We also got "Brits" in Germany trying to make money pretending to represent British lifestyle and do just clowning.

Now try to find out where the Anglo-Saxons came from. You will find out, that the British are closer related to the Germanic people than to others.

Maybe the people on the continent are not so much different than Brits like to believe. Anyway, this topic is about the modalities of the Brexit; it is fact, that those have not been thought over well enough before the referendum. People were left to the lies of some politicians. Now there is chaos. And both sides are working on sorting things out. But it is like it was before: Demands of Brit politicians are just unrealistic.

Does anybody expect those 27 countries to give in fully to the demands of the politicians of an island, who have been nagging all along? Probably the majority are secretly happy to get rid of them. But of course they can't let them go for free, debts have to be settled and contracts to be fulfilled.
Posted by: Taman Tun
« on: March 02, 2019, 02:08:39 PM »

Hi Johnnie,

This is a funny clip from one of your fellow countrymen:-
Posted by: Johnnie F.
« on: March 01, 2019, 08:40:06 AM »

Germany... on the brink of recession

First time I ever heard this!  :)

Is this credible? ;)

Or isn't that more credible?

"Germany's economy witnessed lackluster growth in 2018, according to flash data released Tuesday, in line with expectations. German gross domestic product (GDP) grew 1.5 percent in 2018, compared with 2.2 percent in 2017, the latest data from the Federal Statistics Office (Destatis) showed.)

The unemployment rate in the EU varied between 2.1% (Czech Republique), 3.3% (Germany) up to 18.6% in "problem child" Greece.

Now who would blame the unemployment in Greece on the Brexit  for example? They had it far worse long before the Brexit referendum and are recovering steadily. :)

Posted by: Roger
« on: March 01, 2019, 06:32:55 AM »

''Britain's economy is set to boom and become the largest in Europe - because of Brexit

The public finances are on the mend, recording a healthy surplus in January on booming tax receipts. Employment is at record levels, with real wage growth at a two-year high. Despite a global slowdown, Britain expanded 1.4 per cent last year, recording just 4 per cent unemployment. Yet Germany and France are on the brink of recession, the Italian economy is contracting and eurozone joblessness is twice as high.''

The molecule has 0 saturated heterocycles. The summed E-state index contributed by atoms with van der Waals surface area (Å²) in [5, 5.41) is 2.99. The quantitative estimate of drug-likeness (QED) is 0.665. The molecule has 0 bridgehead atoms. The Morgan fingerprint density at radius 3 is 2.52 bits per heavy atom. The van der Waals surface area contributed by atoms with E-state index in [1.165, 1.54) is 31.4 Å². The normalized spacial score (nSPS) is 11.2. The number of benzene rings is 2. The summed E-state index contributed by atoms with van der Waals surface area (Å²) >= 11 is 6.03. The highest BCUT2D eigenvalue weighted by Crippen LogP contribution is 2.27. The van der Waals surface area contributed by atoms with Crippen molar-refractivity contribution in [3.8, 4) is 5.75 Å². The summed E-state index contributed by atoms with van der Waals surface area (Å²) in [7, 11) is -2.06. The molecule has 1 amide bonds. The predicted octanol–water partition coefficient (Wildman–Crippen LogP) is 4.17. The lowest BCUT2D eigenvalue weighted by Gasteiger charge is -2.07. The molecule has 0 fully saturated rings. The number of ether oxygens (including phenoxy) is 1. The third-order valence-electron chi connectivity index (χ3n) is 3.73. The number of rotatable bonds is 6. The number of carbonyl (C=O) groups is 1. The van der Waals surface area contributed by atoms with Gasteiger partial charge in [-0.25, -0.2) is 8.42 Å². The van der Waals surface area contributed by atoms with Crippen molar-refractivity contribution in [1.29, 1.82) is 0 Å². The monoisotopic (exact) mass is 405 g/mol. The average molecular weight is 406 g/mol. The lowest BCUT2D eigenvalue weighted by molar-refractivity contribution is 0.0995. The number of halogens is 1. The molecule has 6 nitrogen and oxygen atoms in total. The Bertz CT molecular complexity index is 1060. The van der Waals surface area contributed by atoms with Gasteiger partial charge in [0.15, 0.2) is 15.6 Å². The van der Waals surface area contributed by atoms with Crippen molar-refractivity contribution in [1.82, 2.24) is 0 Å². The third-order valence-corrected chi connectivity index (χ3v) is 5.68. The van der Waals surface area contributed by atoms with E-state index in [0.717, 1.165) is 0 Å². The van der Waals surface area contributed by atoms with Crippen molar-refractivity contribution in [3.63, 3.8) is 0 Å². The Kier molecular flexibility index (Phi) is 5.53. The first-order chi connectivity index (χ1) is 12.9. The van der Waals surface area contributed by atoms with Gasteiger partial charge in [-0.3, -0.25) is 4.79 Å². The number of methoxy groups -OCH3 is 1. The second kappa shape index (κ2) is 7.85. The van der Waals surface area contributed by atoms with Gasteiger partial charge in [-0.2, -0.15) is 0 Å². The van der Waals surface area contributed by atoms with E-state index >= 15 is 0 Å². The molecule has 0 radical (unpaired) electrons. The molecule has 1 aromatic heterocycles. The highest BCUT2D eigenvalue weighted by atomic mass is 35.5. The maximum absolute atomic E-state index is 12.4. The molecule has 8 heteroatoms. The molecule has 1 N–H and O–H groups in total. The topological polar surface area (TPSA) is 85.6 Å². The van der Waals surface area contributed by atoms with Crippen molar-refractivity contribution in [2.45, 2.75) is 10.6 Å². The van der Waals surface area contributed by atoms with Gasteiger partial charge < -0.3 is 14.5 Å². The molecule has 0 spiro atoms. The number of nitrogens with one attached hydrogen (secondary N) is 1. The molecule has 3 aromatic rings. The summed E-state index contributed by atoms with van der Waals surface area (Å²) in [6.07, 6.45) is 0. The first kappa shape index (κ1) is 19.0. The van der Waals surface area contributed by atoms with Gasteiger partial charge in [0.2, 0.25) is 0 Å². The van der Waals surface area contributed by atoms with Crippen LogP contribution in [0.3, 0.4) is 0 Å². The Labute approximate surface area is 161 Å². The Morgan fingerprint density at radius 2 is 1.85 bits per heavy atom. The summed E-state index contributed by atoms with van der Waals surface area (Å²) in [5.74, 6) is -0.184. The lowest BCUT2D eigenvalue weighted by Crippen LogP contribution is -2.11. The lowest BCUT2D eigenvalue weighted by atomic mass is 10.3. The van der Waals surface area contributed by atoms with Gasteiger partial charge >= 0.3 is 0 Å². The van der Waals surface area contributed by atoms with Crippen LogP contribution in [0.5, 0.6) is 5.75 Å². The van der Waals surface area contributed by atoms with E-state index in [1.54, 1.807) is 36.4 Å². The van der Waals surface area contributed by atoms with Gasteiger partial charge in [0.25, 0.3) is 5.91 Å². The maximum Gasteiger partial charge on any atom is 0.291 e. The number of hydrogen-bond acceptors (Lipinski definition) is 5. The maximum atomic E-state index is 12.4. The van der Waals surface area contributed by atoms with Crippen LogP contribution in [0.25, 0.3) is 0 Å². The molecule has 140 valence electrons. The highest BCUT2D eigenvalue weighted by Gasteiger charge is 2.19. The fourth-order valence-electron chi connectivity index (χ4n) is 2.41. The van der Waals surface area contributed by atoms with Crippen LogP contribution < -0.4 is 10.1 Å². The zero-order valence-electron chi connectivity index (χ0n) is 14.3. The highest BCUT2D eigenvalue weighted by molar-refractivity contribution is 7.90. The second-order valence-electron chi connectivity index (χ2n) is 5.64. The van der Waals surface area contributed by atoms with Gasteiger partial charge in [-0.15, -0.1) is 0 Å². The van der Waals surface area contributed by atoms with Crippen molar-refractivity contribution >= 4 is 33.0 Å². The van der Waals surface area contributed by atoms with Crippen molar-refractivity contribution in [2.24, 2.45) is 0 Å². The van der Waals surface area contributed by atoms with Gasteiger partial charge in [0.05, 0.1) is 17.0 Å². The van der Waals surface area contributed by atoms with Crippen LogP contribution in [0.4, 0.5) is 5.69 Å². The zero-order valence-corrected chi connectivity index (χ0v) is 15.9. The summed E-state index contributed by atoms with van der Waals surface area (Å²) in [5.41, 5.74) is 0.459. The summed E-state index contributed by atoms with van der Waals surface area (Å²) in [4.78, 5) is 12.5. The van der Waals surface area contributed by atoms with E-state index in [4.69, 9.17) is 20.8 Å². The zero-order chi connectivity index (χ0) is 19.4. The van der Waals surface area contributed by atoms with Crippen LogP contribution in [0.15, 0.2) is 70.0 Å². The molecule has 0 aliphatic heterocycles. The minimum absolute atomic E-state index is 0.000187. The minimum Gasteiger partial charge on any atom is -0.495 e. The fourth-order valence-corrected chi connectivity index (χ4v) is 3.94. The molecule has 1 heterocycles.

Posted by: Johnnie F.
« on: February 28, 2019, 06:54:07 PM »

A hard Brexit will affect all major EU nations and let's face it, maybe Germany most.
Disaster was your word.

Your presumption is, that people in Britain will then not demand products imported from Germany and the other EU countries anymore at all.

What will change for them is, that they got to pay more, but not because the producer had raised prices, simply because the Brit government was so silly to think they could force people to buy products "made in the UK" instead by imposing high tariffs. Who will the conscious British consumers blame for that "disaster" of a higher price for their preferred item?  ;)
Posted by: Johnnie F.
« on: February 28, 2019, 03:41:51 PM »

Johnnie. The EU has a massive trade surplus in goods to the UK...

Now come on, Roger, you won't blame the EU for Brits' preferences for imported stuff over domestic. Do you think , when UK and EU are separated by custom tariffs, all of a sudden Brits will feel happier with domestic products? Sounds a little like that Yankee Trump, who wants to keep his voters from buying imported cars by imposing high tariffs. You can't blame politics for the preferences of consumers.

And blaming citizens from the other EU states for not buying "Made in the U.K.", if there are better alternatives...  ::)